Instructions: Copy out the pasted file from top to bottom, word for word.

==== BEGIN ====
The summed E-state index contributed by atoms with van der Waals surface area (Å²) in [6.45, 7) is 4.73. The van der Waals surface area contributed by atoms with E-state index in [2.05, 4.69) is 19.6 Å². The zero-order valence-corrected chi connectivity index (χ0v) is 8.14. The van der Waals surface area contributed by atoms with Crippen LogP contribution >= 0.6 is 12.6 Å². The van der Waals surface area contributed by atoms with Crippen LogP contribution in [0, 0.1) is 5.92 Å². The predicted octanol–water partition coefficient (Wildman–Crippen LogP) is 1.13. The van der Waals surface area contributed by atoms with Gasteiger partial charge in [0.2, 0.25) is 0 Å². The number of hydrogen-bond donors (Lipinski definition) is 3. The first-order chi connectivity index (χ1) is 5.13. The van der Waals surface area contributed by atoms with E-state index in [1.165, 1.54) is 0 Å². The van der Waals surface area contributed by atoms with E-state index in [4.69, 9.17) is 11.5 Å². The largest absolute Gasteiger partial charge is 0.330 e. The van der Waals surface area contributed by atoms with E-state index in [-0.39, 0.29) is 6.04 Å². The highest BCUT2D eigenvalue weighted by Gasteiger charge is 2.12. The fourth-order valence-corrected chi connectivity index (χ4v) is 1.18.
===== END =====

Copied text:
The summed E-state index contributed by atoms with van der Waals surface area (Å²) in [6.45, 7) is 4.73. The van der Waals surface area contributed by atoms with E-state index in [2.05, 4.69) is 19.6 Å². The zero-order valence-corrected chi connectivity index (χ0v) is 8.14. The van der Waals surface area contributed by atoms with Crippen LogP contribution >= 0.6 is 12.6 Å². The van der Waals surface area contributed by atoms with Crippen LogP contribution in [0, 0.1) is 5.92 Å². The predicted octanol–water partition coefficient (Wildman–Crippen LogP) is 1.13. The van der Waals surface area contributed by atoms with Gasteiger partial charge in [0.2, 0.25) is 0 Å². The number of hydrogen-bond donors (Lipinski definition) is 3. The first-order chi connectivity index (χ1) is 5.13. The van der Waals surface area contributed by atoms with E-state index in [1.165, 1.54) is 0 Å². The van der Waals surface area contributed by atoms with E-state index in [4.69, 9.17) is 11.5 Å². The largest absolute Gasteiger partial charge is 0.330 e. The van der Waals surface area contributed by atoms with E-state index in [-0.39, 0.29) is 6.04 Å². The highest BCUT2D eigenvalue weighted by Gasteiger charge is 2.12. The fourth-order valence-corrected chi connectivity index (χ4v) is 1.18.